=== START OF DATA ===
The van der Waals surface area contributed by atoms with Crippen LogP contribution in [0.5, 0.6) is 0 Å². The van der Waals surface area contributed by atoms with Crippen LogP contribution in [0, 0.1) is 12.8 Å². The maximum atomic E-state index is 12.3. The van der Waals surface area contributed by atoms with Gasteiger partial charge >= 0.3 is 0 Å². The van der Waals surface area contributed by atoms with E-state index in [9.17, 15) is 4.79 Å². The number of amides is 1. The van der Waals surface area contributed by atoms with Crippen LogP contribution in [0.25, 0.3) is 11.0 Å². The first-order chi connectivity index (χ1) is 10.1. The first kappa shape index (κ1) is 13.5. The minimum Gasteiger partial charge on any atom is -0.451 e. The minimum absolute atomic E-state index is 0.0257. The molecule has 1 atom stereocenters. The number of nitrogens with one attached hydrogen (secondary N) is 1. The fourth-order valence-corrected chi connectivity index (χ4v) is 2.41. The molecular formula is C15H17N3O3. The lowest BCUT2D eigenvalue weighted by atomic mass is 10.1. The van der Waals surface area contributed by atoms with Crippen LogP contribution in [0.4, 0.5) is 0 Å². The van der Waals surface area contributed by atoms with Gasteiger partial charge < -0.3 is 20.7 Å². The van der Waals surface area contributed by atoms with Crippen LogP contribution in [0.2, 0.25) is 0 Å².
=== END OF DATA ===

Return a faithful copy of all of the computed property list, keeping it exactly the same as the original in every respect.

The van der Waals surface area contributed by atoms with Crippen LogP contribution in [0.5, 0.6) is 0 Å². The van der Waals surface area contributed by atoms with Crippen LogP contribution in [0, 0.1) is 12.8 Å². The maximum atomic E-state index is 12.3. The van der Waals surface area contributed by atoms with Gasteiger partial charge >= 0.3 is 0 Å². The van der Waals surface area contributed by atoms with E-state index in [9.17, 15) is 4.79 Å². The number of amides is 1. The van der Waals surface area contributed by atoms with Crippen LogP contribution in [0.25, 0.3) is 11.0 Å². The first-order chi connectivity index (χ1) is 10.1. The first kappa shape index (κ1) is 13.5. The minimum Gasteiger partial charge on any atom is -0.451 e. The minimum absolute atomic E-state index is 0.0257. The molecule has 1 atom stereocenters. The number of nitrogens with one attached hydrogen (secondary N) is 1. The fourth-order valence-corrected chi connectivity index (χ4v) is 2.41. The molecular formula is C15H17N3O3. The lowest BCUT2D eigenvalue weighted by atomic mass is 10.1. The van der Waals surface area contributed by atoms with Crippen LogP contribution in [0.4, 0.5) is 0 Å². The van der Waals surface area contributed by atoms with Gasteiger partial charge < -0.3 is 20.7 Å². The van der Waals surface area contributed by atoms with Crippen LogP contribution in [0.2, 0.25) is 0 Å².